With 2.5 million people, the borough is bigger than San Francisco, Boston, Atlanta and St. Louis combined. The population is approaching the historic high of 1950, when Brooklyn was home to 2.74 million souls. Turn around, and you will see the renaissance. There isn’t a single vacant storefront along Fulton Street in Bedford-Stuyvesant, and hordes of shoppers throng Pitkin Avenue in Brownsville. After decades of disinvestment in Brooklyn, major projects are in the works, among them the development of 175 waterfront blocks, complete with 40-story luxury apartment buildings, along the Greenpoint-Williamsburg waterfront; the construction of an 800,000-square-foot sports complex for the Nets in the Atlantic Yards; and, in Red Hook, the return of cruise ships, including the Queen Mary 2 and the Queen Elizabeth 2, to a major new pier and passenger terminal.
And while housing is exploding citywide – the number of housing permits granted citywide last year exceeded the permits granted in all of the 1990’s – the two boroughs with the most housing starts in this bustling market are Queens and Brooklyn. Why so many homes? Brooklyn’s prime appeal is relatively low cost. Let’s not kid ourselves. If rents in Manhattan fell, half the hipsters in Brooklyn would rush the bridges; they’re a floating population. But it can’t be just that; otherwise Staten Island and the Bronx would also qualify.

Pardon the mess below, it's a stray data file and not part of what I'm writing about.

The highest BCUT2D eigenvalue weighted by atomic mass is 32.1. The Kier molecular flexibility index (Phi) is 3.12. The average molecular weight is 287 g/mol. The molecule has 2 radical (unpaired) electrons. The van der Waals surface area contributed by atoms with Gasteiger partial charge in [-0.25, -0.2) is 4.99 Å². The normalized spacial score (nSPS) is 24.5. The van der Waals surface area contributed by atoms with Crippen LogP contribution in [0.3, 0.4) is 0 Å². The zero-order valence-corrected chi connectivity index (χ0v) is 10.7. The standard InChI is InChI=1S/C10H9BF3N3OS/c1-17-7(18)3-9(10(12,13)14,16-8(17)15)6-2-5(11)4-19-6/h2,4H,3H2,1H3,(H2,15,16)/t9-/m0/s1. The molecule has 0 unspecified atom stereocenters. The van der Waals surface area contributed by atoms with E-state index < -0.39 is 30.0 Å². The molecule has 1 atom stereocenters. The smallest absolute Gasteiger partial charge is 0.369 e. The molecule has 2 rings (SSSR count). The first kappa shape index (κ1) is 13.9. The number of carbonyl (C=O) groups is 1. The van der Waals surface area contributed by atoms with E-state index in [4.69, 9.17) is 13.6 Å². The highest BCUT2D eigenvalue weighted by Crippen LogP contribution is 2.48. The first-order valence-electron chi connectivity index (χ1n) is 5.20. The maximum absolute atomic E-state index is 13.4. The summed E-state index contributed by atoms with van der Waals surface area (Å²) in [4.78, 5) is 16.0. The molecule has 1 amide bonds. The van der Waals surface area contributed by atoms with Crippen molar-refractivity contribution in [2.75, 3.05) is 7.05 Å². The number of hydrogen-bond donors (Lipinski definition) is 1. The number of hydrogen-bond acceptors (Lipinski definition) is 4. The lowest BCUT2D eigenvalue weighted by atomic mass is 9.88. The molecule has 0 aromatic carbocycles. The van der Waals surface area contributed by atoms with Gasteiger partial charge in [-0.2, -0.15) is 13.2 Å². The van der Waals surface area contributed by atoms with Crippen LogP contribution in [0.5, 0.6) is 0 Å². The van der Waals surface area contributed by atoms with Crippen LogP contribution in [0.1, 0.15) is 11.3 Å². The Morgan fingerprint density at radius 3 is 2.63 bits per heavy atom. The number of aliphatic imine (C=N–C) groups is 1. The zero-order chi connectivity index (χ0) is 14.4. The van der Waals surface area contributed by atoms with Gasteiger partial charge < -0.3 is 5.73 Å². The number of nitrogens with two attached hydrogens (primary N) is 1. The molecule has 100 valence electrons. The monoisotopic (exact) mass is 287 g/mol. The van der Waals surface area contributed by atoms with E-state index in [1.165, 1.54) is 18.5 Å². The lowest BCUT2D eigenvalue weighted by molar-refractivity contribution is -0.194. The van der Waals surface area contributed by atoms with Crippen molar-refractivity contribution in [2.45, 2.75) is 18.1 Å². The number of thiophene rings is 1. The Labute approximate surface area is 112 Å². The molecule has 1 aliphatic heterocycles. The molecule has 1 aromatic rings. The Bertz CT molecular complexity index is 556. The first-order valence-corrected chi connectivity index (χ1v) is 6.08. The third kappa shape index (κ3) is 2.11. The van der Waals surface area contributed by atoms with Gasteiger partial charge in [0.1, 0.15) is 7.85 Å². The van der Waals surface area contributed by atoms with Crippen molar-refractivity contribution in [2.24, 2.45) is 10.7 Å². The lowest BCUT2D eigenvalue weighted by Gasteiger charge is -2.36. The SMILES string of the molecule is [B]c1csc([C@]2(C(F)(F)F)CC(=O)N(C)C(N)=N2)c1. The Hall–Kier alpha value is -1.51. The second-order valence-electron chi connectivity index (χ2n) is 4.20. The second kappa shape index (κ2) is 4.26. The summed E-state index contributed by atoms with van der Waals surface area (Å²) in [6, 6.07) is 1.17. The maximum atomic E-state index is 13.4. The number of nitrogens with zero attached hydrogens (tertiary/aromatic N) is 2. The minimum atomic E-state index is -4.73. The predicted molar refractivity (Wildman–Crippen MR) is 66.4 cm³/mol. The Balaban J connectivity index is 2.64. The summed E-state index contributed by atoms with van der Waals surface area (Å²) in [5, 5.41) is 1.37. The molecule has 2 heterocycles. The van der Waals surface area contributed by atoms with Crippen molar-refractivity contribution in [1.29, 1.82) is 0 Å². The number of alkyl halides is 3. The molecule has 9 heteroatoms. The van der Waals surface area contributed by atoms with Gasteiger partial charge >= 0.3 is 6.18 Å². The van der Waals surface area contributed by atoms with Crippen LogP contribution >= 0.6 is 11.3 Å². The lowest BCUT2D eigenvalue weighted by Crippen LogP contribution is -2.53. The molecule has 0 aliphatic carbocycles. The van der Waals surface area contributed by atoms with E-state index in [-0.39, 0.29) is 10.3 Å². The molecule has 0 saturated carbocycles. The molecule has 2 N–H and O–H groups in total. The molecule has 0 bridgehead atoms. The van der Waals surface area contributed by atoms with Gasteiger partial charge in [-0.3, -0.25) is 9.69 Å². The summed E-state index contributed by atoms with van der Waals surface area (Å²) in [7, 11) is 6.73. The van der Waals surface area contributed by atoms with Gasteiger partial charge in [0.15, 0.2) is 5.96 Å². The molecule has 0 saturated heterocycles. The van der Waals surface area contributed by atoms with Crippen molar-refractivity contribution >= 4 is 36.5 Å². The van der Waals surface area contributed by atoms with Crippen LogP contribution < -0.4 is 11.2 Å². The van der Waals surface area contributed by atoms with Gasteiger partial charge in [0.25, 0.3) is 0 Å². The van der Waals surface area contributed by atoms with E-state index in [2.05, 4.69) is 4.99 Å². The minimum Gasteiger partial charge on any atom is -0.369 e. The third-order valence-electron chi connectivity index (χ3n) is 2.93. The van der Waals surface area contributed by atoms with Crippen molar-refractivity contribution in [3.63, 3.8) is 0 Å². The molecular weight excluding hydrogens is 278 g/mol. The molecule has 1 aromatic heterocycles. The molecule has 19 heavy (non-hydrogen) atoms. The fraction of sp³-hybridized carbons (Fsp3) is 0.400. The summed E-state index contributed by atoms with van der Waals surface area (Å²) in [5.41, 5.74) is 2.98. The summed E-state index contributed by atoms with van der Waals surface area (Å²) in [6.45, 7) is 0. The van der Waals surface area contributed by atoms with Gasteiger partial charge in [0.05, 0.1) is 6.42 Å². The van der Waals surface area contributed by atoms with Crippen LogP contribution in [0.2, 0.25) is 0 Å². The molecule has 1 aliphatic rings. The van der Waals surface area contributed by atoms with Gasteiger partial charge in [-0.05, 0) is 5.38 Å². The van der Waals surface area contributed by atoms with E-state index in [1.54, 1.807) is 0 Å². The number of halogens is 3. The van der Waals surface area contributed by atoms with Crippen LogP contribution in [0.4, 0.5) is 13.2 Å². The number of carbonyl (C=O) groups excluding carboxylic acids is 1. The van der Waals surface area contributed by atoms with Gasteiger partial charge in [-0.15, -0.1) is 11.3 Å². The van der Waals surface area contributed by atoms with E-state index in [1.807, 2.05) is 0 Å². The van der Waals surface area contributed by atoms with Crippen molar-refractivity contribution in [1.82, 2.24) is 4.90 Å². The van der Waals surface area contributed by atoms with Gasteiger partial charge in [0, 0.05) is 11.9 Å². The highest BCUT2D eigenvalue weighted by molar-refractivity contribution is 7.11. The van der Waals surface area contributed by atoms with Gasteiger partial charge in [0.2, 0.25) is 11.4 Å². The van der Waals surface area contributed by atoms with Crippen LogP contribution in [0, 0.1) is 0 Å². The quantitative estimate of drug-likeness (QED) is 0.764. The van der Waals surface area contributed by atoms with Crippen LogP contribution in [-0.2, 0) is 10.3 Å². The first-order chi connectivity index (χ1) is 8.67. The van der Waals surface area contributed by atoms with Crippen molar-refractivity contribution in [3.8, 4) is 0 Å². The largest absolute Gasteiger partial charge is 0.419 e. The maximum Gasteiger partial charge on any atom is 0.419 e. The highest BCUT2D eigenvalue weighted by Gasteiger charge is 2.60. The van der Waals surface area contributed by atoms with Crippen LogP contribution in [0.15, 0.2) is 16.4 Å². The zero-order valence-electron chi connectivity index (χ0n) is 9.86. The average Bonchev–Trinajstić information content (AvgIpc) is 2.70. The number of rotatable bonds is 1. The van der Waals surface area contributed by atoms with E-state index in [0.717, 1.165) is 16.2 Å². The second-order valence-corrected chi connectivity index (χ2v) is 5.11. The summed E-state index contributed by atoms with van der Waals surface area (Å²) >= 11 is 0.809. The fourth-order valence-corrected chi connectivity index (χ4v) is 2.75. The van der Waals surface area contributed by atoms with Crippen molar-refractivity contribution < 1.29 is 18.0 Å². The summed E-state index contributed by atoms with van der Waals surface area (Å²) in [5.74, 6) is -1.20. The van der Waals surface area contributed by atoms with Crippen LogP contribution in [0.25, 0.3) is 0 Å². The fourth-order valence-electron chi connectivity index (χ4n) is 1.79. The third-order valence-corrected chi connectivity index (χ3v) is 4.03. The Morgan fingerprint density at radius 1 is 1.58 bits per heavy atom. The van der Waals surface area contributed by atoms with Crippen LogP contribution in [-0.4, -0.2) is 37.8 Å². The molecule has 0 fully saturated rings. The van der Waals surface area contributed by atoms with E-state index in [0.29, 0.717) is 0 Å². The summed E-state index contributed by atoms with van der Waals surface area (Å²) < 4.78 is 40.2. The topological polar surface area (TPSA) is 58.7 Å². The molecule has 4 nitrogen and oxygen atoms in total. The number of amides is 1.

People are also moving to Brooklyn because – who in the 80’s could ever have guessed? – it has become so much safer. From 1990 to 2000, according to the state’s Division of Criminal Justice Services, car theft in the borough plunged by 75 percent, robbery by 67 percent and homicide by 69 percent. In terms of mass transit, it’s the best-connected borough after Manhattan, with 167 of the city’s 468 subway stations.
As for me, I live in Park Slope because I’m a writer. It’s in my union contract. Brooklyn has become the Iowa City of the East, an area chronicled and cataloged and celebrated in countless novels and poems, read and unread. The number of Brooklynites who identified themselves as “authors and writers” to the Census Bureau more than doubled to 3,111 in 2000 from 1,506 in 1990. By contrast, the number of “cabinetmakers and bench carpenters” dipped almost by half over the same period, to 334 from 602.
Because of all the creative types who call the borough home, the new Brooklyn is hip. One of the clearest signs of this was a 2002 cover article in Time Out New York that ran under the headline “Manhattan – The New Brooklyn” and tried hard to make the case that Manhattan was cool again. “The Upper East Side is just a dorm,” I overheard a young Asian hipster say to a friend as they walked amid the milling crowds on Court Street. “I like it here. There’s so much life.”
Sometimes all of South Brooklyn feels like a giant set for a sitcom about trendy young people. On plywood barriers at a construction site on Fourth Avenue in Park Slope, I noticed a series of desperate public pleas for a change of heart by a departing roommate: “I Ü€ You Scout Please Don’t Leave”; “Scout if you stay I’ll be nice to you all the time. Even when I’m PMS’ing”; “Kate says if you stay, you can spend another night in her bed.”